JP5123282B2 - Method and apparatus for facilitating processing of interlaced video images for progressive video display - Google Patents

Method and apparatus for facilitating processing of interlaced video images for progressive video display Download PDF

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JP5123282B2
JP5123282B2 JP2009285191A JP2009285191A JP5123282B2 JP 5123282 B2 JP5123282 B2 JP 5123282B2 JP 2009285191 A JP2009285191 A JP 2009285191A JP 2009285191 A JP2009285191 A JP 2009285191A JP 5123282 B2 JP5123282 B2 JP 5123282B2
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graphics device
call
graphics
parameter
device driver
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JP2010068544A (en
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ジェイ.エストロップ スティーブン
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マイクロソフト コーポレーション
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    • GPHYSICS
    • G09EDUCATION; CRYPTOGRAPHY; DISPLAY; ADVERTISING; SEALS
    • G09GARRANGEMENTS OR CIRCUITS FOR CONTROL OF INDICATING DEVICES USING STATIC MEANS TO PRESENT VARIABLE INFORMATION
    • G09G5/00Control arrangements or circuits for visual indicators common to cathode-ray tube indicators and other visual indicators
    • G09G5/003Details of a display terminal, the details relating to the control arrangement of the display terminal and to the interfaces thereto
    • G09G5/006Details of the interface to the display terminal
    • HELECTRICITY
    • H04ELECTRIC COMMUNICATION TECHNIQUE
    • H04NPICTORIAL COMMUNICATION, e.g. TELEVISION
    • H04N7/00Television systems
    • H04N7/01Conversion of standards, e.g. involving analogue television standards or digital television standards processed at pixel level
    • H04N7/0117Conversion of standards, e.g. involving analogue television standards or digital television standards processed at pixel level involving conversion of the spatial resolution of the incoming video signal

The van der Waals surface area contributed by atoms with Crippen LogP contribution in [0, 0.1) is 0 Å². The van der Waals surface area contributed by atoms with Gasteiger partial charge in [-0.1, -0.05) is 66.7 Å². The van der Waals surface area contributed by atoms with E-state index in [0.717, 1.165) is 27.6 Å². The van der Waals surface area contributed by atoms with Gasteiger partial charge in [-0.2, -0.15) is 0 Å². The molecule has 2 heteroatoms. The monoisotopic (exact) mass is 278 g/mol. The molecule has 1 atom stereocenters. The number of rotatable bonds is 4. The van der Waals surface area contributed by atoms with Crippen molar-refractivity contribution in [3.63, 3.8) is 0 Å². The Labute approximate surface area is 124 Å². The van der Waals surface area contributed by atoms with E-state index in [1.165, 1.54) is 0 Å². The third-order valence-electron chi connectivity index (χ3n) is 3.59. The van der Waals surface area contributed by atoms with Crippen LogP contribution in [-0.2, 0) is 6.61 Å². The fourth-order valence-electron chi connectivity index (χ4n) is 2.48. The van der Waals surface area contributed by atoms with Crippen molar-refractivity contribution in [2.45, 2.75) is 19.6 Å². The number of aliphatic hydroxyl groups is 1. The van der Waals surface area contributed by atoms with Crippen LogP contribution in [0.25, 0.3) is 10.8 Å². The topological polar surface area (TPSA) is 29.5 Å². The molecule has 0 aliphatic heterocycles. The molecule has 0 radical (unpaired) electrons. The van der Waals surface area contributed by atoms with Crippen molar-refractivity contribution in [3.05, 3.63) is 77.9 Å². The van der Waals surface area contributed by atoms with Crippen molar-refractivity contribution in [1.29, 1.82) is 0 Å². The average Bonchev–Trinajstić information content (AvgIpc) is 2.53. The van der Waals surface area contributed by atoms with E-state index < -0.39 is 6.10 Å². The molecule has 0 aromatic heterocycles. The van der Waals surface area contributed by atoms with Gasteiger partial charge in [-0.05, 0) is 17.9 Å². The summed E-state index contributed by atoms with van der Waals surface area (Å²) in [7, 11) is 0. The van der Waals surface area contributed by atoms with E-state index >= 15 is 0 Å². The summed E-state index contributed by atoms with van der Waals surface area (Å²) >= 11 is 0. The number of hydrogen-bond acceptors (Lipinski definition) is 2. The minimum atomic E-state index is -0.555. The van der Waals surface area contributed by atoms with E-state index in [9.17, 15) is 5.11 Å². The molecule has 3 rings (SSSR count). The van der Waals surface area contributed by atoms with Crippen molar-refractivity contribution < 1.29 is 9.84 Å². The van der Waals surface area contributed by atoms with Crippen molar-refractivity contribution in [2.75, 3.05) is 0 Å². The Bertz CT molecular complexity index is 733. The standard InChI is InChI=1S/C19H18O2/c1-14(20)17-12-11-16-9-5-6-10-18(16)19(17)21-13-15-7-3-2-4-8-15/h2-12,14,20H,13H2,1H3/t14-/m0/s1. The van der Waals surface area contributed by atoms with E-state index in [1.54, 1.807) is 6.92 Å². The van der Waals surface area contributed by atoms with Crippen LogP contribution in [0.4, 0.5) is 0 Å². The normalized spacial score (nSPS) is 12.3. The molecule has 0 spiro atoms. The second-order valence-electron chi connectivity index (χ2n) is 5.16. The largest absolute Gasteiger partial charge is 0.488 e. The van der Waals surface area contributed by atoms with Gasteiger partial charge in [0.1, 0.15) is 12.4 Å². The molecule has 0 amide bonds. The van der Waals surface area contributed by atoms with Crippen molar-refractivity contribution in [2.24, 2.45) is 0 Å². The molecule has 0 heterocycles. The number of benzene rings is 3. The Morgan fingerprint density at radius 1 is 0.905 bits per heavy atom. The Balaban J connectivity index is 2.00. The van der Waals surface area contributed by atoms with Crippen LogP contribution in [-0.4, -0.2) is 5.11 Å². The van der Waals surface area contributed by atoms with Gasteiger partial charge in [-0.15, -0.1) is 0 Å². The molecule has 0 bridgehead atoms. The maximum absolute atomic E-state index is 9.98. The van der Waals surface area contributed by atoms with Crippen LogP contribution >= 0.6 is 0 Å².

• H04N7/012Conversion between an interlaced and a progressive signal
    • GPHYSICS
    • G09EDUCATION; CRYPTOGRAPHY; DISPLAY; ADVERTISING; SEALS
    • G09GARRANGEMENTS OR CIRCUITS FOR CONTROL OF INDICATING DEVICES USING STATIC MEANS TO PRESENT VARIABLE INFORMATION
    • G09G2310/00Command of the display device
    • G09G2310/02Addressing, scanning or driving the display screen or processing steps related thereto
    • G09G2310/0229De-interlacing
    • HELECTRICITY
    • H04ELECTRIC COMMUNICATION TECHNIQUE
    • H04NPICTORIAL COMMUNICATION, e.g. TELEVISION
    • H04N7/00Television systems
    • H04N7/01Conversion of standards, e.g. involving analogue television standards or digital television standards processed at pixel level
    • H04N7/0117Conversion of standards, e.g. involving analogue television standards or digital television standards processed at pixel level involving conversion of the spatial resolution of the incoming video signal
    • H04N7/0122Conversion of standards, e.g. involving analogue television standards or digital television standards processed at pixel level involving conversion of the spatial resolution of the incoming video signal the input and the output signals having different aspect ratios
    • HELECTRICITY
    • H04ELECTRIC COMMUNICATION TECHNIQUE
    • H04NPICTORIAL COMMUNICATION, e.g. TELEVISION
    • H04N9/00Details of colour television systems
    • H04N9/64Circuits for processing colour signals
    • H04N9/643Hue control means, e.g. flesh tone control

Description

  The present invention relates generally to video processing and video display, and more particularly to a method and apparatus that facilitates processing of interlaced video images for progressive video display.